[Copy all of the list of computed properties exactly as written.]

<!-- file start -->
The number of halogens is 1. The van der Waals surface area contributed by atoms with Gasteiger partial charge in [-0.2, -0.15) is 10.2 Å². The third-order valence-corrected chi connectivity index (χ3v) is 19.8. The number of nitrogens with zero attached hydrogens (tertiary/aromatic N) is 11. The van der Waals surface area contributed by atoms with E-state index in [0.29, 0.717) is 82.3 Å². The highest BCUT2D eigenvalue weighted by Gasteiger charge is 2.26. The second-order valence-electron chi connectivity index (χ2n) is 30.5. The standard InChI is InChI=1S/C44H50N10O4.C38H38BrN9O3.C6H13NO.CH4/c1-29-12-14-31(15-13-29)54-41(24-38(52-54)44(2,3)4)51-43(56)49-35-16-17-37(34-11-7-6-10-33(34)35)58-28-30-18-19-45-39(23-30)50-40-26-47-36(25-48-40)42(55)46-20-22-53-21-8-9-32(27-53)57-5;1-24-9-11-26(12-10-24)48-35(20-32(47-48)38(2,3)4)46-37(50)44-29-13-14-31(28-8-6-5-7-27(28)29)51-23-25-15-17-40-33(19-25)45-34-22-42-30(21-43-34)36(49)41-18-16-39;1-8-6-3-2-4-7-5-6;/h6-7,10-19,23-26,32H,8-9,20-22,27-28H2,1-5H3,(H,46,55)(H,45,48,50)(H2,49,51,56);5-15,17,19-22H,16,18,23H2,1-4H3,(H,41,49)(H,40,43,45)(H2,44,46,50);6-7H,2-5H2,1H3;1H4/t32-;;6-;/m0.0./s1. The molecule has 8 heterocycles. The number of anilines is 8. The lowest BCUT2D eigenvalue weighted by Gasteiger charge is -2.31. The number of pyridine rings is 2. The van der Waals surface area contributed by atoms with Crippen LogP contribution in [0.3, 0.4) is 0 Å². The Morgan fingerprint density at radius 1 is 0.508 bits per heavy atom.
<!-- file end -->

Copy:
The number of halogens is 1. The van der Waals surface area contributed by atoms with Gasteiger partial charge in [-0.2, -0.15) is 10.2 Å². The third-order valence-corrected chi connectivity index (χ3v) is 19.8. The number of nitrogens with zero attached hydrogens (tertiary/aromatic N) is 11. The van der Waals surface area contributed by atoms with E-state index in [0.29, 0.717) is 82.3 Å². The highest BCUT2D eigenvalue weighted by Gasteiger charge is 2.26. The second-order valence-electron chi connectivity index (χ2n) is 30.5. The standard InChI is InChI=1S/C44H50N10O4.C38H38BrN9O3.C6H13NO.CH4/c1-29-12-14-31(15-13-29)54-41(24-38(52-54)44(2,3)4)51-43(56)49-35-16-17-37(34-11-7-6-10-33(34)35)58-28-30-18-19-45-39(23-30)50-40-26-47-36(25-48-40)42(55)46-20-22-53-21-8-9-32(27-53)57-5;1-24-9-11-26(12-10-24)48-35(20-32(47-48)38(2,3)4)46-37(50)44-29-13-14-31(28-8-6-5-7-27(28)29)51-23-25-15-17-40-33(19-25)45-34-22-42-30(21-43-34)36(49)41-18-16-39;1-8-6-3-2-4-7-5-6;/h6-7,10-19,23-26,32H,8-9,20-22,27-28H2,1-5H3,(H,46,55)(H,45,48,50)(H2,49,51,56);5-15,17,19-22H,16,18,23H2,1-4H3,(H,41,49)(H,40,43,45)(H2,44,46,50);6-7H,2-5H2,1H3;1H4/t32-;;6-;/m0.0./s1. The molecule has 8 heterocycles. The number of anilines is 8. The lowest BCUT2D eigenvalue weighted by Gasteiger charge is -2.31. The number of pyridine rings is 2. The van der Waals surface area contributed by atoms with Crippen LogP contribution in [0.3, 0.4) is 0 Å². The Morgan fingerprint density at radius 1 is 0.508 bits per heavy atom.